Metameets 2009: Terry Thorpe about waves of changes -

Metameets 2009: Terry Thorpe about waves of changes

Terry Thorpe

Terry Thorpe of kohd talks about the utility aspect of virtual worlds but not about the entertainment aspect (e.g. WoW).

His model to think about 3d web is not a tree but „waves of change“. And what’s happening with waves of changes if you look back into human history is that they happen faster and have more impact. This might be an exponential graph. Which is a problem because we tend to think in a linear fashion.

He then shows some recent waves of changes like „green agenda“, „the web“ and so on. These waves might come together to create a tsunami. This will be changing our culture.

Of those waves the most recent is the financial crisis. He also shows different laws like Moore’s laws which shows how everything grows in the future (cpu power, disk storage, bandwidth and so on). The internet growth might follow the same exponential curve.

He then talks about video conferencing and he said that he used TelePresence from Cisco but this is very expensive. People use the cheap version though but that’s more like muppet show and adds no value.

Other signs of a culture change: The average age of gamers (he calls them millenials) is getting older, now at 34, last year 32.

General thing about virtual worlds: It’s technical possible but there are challenges as many examples show (Coca Cola, American Apparell etc.)

What might stop this tsunami? Hype might stop it! (good example Second Life). He shows the Gardner Hype Cycle. Gardner has some confusion about when virtual worlds will be mainstream (first 5-10 years, next year 2-5 years).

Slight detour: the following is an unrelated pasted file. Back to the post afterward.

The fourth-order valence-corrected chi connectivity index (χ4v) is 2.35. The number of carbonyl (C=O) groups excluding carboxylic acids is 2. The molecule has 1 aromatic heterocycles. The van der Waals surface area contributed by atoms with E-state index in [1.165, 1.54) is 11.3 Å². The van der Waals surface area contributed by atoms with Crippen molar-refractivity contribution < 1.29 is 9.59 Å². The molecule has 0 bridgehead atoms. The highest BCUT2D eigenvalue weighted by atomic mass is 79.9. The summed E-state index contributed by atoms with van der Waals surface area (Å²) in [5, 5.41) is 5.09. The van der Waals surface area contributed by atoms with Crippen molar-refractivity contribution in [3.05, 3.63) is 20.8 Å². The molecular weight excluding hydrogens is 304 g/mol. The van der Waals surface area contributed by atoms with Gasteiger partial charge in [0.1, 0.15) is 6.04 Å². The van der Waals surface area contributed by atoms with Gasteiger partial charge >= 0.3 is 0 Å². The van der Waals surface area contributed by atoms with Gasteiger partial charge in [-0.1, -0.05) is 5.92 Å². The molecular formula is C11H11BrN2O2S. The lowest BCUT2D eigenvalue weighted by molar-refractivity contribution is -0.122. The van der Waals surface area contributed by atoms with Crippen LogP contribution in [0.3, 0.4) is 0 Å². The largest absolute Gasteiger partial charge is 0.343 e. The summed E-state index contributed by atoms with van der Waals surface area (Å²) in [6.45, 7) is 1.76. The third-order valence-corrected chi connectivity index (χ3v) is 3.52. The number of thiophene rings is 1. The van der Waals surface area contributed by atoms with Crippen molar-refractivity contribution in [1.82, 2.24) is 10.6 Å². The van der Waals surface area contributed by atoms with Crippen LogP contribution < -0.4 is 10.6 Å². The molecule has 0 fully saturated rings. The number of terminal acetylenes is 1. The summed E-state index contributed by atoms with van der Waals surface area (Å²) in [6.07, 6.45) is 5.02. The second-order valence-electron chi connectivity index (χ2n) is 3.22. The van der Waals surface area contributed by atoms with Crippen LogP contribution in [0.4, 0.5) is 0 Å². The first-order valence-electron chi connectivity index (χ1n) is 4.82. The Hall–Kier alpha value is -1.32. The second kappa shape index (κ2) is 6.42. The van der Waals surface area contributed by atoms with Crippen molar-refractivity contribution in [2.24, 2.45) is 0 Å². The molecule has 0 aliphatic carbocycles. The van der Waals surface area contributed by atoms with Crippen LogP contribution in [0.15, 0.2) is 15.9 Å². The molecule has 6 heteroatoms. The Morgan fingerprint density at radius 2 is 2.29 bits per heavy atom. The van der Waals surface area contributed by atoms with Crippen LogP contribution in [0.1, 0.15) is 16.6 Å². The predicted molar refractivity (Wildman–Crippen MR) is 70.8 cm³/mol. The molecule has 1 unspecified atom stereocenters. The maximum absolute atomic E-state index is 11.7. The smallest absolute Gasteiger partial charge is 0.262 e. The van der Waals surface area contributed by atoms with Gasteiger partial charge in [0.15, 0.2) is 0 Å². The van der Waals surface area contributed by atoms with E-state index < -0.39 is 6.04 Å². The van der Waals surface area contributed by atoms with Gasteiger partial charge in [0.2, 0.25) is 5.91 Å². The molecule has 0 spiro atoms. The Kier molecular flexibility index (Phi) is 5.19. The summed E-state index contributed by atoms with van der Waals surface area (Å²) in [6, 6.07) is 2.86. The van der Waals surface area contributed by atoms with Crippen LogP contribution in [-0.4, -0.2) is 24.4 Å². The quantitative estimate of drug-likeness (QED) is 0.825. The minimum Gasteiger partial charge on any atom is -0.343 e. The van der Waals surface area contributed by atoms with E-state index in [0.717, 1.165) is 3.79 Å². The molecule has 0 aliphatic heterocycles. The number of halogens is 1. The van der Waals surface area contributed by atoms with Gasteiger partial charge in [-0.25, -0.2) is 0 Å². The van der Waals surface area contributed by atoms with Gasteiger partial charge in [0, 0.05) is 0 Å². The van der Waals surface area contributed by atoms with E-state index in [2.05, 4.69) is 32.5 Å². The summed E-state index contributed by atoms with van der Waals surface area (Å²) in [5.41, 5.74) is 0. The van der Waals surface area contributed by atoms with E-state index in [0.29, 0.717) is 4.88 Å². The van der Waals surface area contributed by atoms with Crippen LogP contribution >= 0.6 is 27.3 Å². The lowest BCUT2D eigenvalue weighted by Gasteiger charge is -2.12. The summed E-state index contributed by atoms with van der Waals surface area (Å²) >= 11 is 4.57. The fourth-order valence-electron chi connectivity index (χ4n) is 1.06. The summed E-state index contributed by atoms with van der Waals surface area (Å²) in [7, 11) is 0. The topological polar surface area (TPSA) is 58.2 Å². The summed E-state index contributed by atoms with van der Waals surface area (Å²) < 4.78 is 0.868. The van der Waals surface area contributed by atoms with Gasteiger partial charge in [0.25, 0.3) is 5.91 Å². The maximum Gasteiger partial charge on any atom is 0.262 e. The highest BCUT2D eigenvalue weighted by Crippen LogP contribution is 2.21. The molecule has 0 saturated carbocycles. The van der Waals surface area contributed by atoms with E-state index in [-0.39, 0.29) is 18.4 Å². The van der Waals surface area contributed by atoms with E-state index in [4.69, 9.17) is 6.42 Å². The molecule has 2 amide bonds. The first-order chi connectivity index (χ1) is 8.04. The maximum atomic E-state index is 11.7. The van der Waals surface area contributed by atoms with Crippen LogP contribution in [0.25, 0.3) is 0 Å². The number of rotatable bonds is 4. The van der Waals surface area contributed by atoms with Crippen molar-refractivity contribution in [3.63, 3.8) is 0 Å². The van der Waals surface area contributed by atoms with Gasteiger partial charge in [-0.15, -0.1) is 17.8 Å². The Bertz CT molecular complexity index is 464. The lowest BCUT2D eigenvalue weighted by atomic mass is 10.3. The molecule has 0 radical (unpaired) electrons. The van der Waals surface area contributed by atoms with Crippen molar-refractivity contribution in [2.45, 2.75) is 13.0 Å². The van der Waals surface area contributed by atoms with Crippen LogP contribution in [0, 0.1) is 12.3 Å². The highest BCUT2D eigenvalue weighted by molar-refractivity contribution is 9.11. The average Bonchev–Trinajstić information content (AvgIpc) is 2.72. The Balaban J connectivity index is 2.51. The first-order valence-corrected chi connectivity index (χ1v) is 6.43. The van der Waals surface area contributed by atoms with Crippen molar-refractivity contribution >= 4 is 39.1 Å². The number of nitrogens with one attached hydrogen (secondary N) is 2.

Problem right now: We need to cross the chasm which means it needs to „save money“, „work“.

The Chasm

Other things which might stop us: Identity (is this secure?).

Some things might be solved but there is something in the public mind called „perception lag“. Public might notice very late that things have changed.

He says that what stays are only the market leaders. There are no standards right now. There is no interoperability.

He shows lots of examples where people have been wrong, like Bill Gates about the amount of memory ever needed.

He says: We might not use wearable PCs because we will look like idiots. We will use some touch device though and solve the problem of non verbal communication (simple: emoticons, more complex but idiot looking: emotiv neuroset)

Representation (e.g. faces) will get better but we will always be taller, thinner, better looking.

There comes the tipping point when the momentum becomes unstoppable but we don’t know when this will happen.

There will be killer apps. One of those killer apps is actually the military. Others: dating, pornography, mirror worlds, gambling.

5-10 years: 3d TV, something like Minority Report, multiple technologies mashed together.

What should you do? Build a pilot, proof of concept, train train train. Keep an eye on what’s happening.

When the sun comes up, think ouside the box.

„may you live in boring times“

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  1. Given I went through 250 slides in 30 minutes this is a remarkably good summary which I would have struggled to write myself, well done!

    About the "Chinese Curse"; I said that some people say that "may you live in interesting times" is an old Chinese curse, and I said that the real curse would be "may you live in boring times".

  2. Thanks :-)

    But would you actually have the books you mentioned somewhere in the middle? That in fact was too fast to transcribe :-)
    (or if you have the slides online at e.g., that would also be cool)

    And as for interoperability (speaking as somebody active in trying to achive that): There are standards in the 2D space already, namely OpenID, OAuth, OpenSocial and more. These are also applicable to 3D worlds as the base of social networks and virtual worlds is the same. In fact a virtual world is just a social network with a 3D component attached. But identity and data portability concepts still mostly apply.

    What is missing is maybe just a recognition of the metaverse people that these standards are in fact useful and while not solving the problems with e.g. porting your avatar from A to B they at least enable you already today to port your identity from e.g. MySpace to Second Life (including your profile data with pictures and eventually friends lists).